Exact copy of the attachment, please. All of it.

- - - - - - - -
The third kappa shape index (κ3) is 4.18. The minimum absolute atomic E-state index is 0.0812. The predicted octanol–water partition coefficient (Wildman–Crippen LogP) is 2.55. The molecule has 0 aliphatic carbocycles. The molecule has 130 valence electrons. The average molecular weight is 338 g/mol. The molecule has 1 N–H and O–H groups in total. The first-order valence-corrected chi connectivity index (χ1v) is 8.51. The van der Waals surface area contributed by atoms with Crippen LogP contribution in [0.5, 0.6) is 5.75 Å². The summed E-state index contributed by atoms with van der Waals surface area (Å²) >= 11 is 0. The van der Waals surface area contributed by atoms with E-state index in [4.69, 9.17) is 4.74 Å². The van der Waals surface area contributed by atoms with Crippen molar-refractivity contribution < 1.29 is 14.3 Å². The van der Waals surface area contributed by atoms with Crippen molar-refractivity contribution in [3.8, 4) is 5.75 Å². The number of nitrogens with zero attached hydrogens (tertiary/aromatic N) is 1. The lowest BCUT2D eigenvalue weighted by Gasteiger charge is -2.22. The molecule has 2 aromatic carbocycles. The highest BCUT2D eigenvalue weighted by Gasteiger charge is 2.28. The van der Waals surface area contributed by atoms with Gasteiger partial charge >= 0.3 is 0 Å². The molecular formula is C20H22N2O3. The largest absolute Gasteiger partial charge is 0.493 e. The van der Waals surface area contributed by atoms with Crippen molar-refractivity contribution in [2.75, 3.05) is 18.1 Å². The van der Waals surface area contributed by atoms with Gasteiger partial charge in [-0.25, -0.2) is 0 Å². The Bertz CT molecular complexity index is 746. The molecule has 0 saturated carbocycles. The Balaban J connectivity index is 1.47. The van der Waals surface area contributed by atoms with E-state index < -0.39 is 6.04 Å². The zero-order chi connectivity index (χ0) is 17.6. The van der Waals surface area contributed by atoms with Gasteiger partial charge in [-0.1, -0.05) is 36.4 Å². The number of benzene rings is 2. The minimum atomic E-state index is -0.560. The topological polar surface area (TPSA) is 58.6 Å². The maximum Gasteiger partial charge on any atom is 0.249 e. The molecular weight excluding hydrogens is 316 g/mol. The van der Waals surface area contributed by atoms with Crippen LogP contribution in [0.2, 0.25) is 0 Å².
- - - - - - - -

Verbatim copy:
The third kappa shape index (κ3) is 4.18. The minimum absolute atomic E-state index is 0.0812. The predicted octanol–water partition coefficient (Wildman–Crippen LogP) is 2.55. The molecule has 0 aliphatic carbocycles. The molecule has 130 valence electrons. The average molecular weight is 338 g/mol. The molecule has 1 N–H and O–H groups in total. The first-order valence-corrected chi connectivity index (χ1v) is 8.51. The van der Waals surface area contributed by atoms with Crippen LogP contribution in [0.5, 0.6) is 5.75 Å². The summed E-state index contributed by atoms with van der Waals surface area (Å²) >= 11 is 0. The van der Waals surface area contributed by atoms with E-state index in [4.69, 9.17) is 4.74 Å². The van der Waals surface area contributed by atoms with Crippen molar-refractivity contribution < 1.29 is 14.3 Å². The van der Waals surface area contributed by atoms with Crippen molar-refractivity contribution in [3.8, 4) is 5.75 Å². The number of nitrogens with zero attached hydrogens (tertiary/aromatic N) is 1. The lowest BCUT2D eigenvalue weighted by Gasteiger charge is -2.22. The molecule has 2 aromatic carbocycles. The highest BCUT2D eigenvalue weighted by Gasteiger charge is 2.28. The van der Waals surface area contributed by atoms with Gasteiger partial charge >= 0.3 is 0 Å². The molecular formula is C20H22N2O3. The largest absolute Gasteiger partial charge is 0.493 e. The van der Waals surface area contributed by atoms with Crippen molar-refractivity contribution in [2.75, 3.05) is 18.1 Å². The van der Waals surface area contributed by atoms with Gasteiger partial charge in [-0.25, -0.2) is 0 Å². The Bertz CT molecular complexity index is 746. The molecule has 0 saturated carbocycles. The Balaban J connectivity index is 1.47. The van der Waals surface area contributed by atoms with E-state index < -0.39 is 6.04 Å². The zero-order chi connectivity index (χ0) is 17.6. The van der Waals surface area contributed by atoms with Gasteiger partial charge in [-0.1, -0.05) is 36.4 Å². The number of benzene rings is 2. The minimum atomic E-state index is -0.560. The topological polar surface area (TPSA) is 58.6 Å². The maximum Gasteiger partial charge on any atom is 0.249 e. The molecular weight excluding hydrogens is 316 g/mol. The van der Waals surface area contributed by atoms with Crippen LogP contribution in [0.2, 0.25) is 0 Å².